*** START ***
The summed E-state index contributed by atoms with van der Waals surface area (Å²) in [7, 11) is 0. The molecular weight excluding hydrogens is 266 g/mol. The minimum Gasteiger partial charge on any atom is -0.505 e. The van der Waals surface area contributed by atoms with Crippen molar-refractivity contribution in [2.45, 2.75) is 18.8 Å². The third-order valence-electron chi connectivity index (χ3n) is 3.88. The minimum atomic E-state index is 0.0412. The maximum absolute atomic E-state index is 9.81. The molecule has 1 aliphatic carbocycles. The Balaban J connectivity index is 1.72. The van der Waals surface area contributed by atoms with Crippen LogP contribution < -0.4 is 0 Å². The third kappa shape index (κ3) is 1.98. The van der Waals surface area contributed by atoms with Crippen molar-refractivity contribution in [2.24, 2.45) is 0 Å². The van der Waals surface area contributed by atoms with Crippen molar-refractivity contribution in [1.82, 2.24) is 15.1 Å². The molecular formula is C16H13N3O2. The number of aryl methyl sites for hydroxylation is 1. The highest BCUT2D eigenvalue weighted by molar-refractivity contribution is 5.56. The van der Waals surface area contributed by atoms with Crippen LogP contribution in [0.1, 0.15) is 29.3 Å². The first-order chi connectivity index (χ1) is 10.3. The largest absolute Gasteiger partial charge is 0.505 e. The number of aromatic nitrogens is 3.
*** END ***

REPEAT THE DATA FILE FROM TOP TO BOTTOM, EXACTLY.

The summed E-state index contributed by atoms with van der Waals surface area (Å²) in [7, 11) is 0. The molecular weight excluding hydrogens is 266 g/mol. The minimum Gasteiger partial charge on any atom is -0.505 e. The van der Waals surface area contributed by atoms with Crippen molar-refractivity contribution in [2.45, 2.75) is 18.8 Å². The third-order valence-electron chi connectivity index (χ3n) is 3.88. The minimum atomic E-state index is 0.0412. The maximum absolute atomic E-state index is 9.81. The molecule has 1 aliphatic carbocycles. The Balaban J connectivity index is 1.72. The van der Waals surface area contributed by atoms with Crippen LogP contribution < -0.4 is 0 Å². The third kappa shape index (κ3) is 1.98. The van der Waals surface area contributed by atoms with Crippen molar-refractivity contribution in [2.24, 2.45) is 0 Å². The van der Waals surface area contributed by atoms with Crippen molar-refractivity contribution in [1.82, 2.24) is 15.1 Å². The molecular formula is C16H13N3O2. The number of aryl methyl sites for hydroxylation is 1. The highest BCUT2D eigenvalue weighted by molar-refractivity contribution is 5.56. The van der Waals surface area contributed by atoms with Crippen LogP contribution in [0.1, 0.15) is 29.3 Å². The first-order chi connectivity index (χ1) is 10.3. The largest absolute Gasteiger partial charge is 0.505 e. The number of aromatic nitrogens is 3.